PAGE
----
The backlash on my last featured Bella Naija post (why you should study medicine in Nigeria) has prompted me to write this one. Good thing I’ve been in Nigeria for long enough to grow tough skin, some commenters had zero chill, you’d think they knew me from somewhere and I stole their happiness haha.
So you’ve had a look now? Read the vexations in the comments?
Great to have you back! So as the title alludes – why do Nigerians try to belittle what we have? So many people were quick to call me out for pointing out the pros of studying medicine in Nigeria and decided to write epistles on the cons in the comments (some were even longer than my entire post), funny thing was how a whole lot of the “cons” were based off of hearsay – did you, yourself, have an operation in a certified hospital in Nigeria and your organ(s) went missing and now you’re alive to comment on BN that Nigerian doctors are this that and the other?
Nigerian doctors are leaving in large numbers and I cannot for the life of me blame them. After toiling under all sorts of harsh treatments before graduation, struggling to get a Housemanship placement, pushing through National Service year only for the real hustle to begin – getting a job as a medical officer, writing part 1 for the desired speciality and then finding a placement for residency.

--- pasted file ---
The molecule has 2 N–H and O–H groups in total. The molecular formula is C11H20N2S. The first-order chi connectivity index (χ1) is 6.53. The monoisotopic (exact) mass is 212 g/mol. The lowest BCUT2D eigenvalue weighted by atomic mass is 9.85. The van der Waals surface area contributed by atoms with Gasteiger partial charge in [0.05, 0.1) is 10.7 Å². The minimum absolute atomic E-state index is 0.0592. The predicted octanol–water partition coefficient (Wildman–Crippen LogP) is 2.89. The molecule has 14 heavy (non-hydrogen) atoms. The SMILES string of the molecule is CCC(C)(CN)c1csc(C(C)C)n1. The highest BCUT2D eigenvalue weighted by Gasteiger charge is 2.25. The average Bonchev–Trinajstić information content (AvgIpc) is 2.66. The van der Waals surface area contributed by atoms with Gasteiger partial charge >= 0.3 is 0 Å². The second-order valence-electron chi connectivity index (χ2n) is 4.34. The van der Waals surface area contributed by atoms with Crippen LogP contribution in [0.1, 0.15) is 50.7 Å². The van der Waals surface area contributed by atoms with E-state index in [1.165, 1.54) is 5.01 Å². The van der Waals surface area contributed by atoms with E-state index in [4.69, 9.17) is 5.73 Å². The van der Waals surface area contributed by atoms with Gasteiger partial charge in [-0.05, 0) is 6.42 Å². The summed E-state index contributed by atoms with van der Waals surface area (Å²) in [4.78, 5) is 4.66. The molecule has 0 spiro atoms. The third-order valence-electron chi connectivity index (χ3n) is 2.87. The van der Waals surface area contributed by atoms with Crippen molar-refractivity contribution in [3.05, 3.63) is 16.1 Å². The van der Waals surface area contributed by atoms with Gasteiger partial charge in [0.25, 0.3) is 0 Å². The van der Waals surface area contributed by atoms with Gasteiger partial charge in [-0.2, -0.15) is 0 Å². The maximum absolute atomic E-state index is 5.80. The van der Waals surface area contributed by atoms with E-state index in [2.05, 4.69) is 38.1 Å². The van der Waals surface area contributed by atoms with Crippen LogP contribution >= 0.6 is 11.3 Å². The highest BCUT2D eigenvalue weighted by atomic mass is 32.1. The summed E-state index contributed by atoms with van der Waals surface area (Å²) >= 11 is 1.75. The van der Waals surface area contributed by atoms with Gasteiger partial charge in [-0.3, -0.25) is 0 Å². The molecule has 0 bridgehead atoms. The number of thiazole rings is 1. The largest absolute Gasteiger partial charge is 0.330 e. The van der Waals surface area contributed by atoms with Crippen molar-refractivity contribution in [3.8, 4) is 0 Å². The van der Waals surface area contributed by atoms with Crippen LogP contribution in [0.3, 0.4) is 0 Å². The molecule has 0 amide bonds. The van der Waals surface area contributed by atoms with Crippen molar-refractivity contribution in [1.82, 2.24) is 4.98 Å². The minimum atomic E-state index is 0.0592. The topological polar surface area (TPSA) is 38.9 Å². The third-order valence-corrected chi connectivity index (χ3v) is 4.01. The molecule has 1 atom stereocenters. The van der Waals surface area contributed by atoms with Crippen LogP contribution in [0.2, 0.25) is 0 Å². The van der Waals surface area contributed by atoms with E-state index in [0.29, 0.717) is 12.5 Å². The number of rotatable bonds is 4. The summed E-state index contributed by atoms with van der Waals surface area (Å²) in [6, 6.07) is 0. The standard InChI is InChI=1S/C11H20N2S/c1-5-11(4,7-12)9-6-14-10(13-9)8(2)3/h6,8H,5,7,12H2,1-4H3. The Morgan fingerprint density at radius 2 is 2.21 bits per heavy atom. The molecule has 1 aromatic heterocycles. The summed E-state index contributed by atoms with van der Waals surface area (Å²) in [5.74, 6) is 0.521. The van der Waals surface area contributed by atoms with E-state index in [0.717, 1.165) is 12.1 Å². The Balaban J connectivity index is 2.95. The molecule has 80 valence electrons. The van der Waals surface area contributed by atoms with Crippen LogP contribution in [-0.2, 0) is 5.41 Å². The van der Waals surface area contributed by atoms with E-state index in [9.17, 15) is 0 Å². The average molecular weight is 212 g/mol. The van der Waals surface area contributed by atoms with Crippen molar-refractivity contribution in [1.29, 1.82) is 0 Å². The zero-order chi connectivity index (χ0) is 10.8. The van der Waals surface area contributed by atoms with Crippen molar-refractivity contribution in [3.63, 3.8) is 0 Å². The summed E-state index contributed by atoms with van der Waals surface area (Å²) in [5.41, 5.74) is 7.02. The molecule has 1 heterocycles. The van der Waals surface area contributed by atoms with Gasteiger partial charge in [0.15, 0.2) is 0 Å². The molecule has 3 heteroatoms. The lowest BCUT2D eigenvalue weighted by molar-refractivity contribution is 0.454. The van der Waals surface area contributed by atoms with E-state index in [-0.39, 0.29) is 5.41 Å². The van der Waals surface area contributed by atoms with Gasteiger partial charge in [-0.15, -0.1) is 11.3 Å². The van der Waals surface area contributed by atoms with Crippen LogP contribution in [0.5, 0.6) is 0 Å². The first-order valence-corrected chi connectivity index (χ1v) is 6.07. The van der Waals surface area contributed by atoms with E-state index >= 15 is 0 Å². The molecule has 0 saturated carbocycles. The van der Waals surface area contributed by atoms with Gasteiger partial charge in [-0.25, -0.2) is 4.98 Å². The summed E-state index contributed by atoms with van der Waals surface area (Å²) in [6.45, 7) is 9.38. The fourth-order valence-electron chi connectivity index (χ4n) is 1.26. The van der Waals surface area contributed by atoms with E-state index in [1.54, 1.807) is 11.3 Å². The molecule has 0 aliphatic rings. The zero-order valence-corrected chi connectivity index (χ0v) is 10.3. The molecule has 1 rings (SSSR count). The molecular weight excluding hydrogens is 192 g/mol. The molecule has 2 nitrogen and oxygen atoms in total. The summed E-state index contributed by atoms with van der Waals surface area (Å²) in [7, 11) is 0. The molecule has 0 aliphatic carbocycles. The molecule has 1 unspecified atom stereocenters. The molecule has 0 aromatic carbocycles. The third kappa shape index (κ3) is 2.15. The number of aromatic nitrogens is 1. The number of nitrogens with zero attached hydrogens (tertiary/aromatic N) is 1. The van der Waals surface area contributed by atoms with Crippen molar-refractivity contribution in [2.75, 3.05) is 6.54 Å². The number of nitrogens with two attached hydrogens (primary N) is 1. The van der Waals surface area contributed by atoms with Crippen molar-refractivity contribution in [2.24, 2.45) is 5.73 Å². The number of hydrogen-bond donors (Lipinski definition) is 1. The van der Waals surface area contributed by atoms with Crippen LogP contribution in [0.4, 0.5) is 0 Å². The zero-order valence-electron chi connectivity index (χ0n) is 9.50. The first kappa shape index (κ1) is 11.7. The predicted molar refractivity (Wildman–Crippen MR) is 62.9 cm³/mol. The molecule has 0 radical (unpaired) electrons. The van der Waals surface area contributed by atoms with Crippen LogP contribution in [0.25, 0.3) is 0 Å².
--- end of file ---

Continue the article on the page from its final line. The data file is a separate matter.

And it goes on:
Imagine being in this tough part of the medical career and then having your salary delayed by several months such that you have to find other work to do in the mean time so you can feed your dependents? Then add also being subject to all sorts of verbal abuse – by the very people that you are treating and frustrated by paramedics in any way possible? Tell me, if given the chance to change your life for the better when in this circumstance – would you reject it?
The point of this article is that there’s nothing to gain from using every chance you can create to put down Nigerian doctors; our training is highly grueling and it’s all to ensure we are fit for practice – whether in a low or high income country, Nigerian doctors still thrive and are able to save lives – and that’s worth being commended.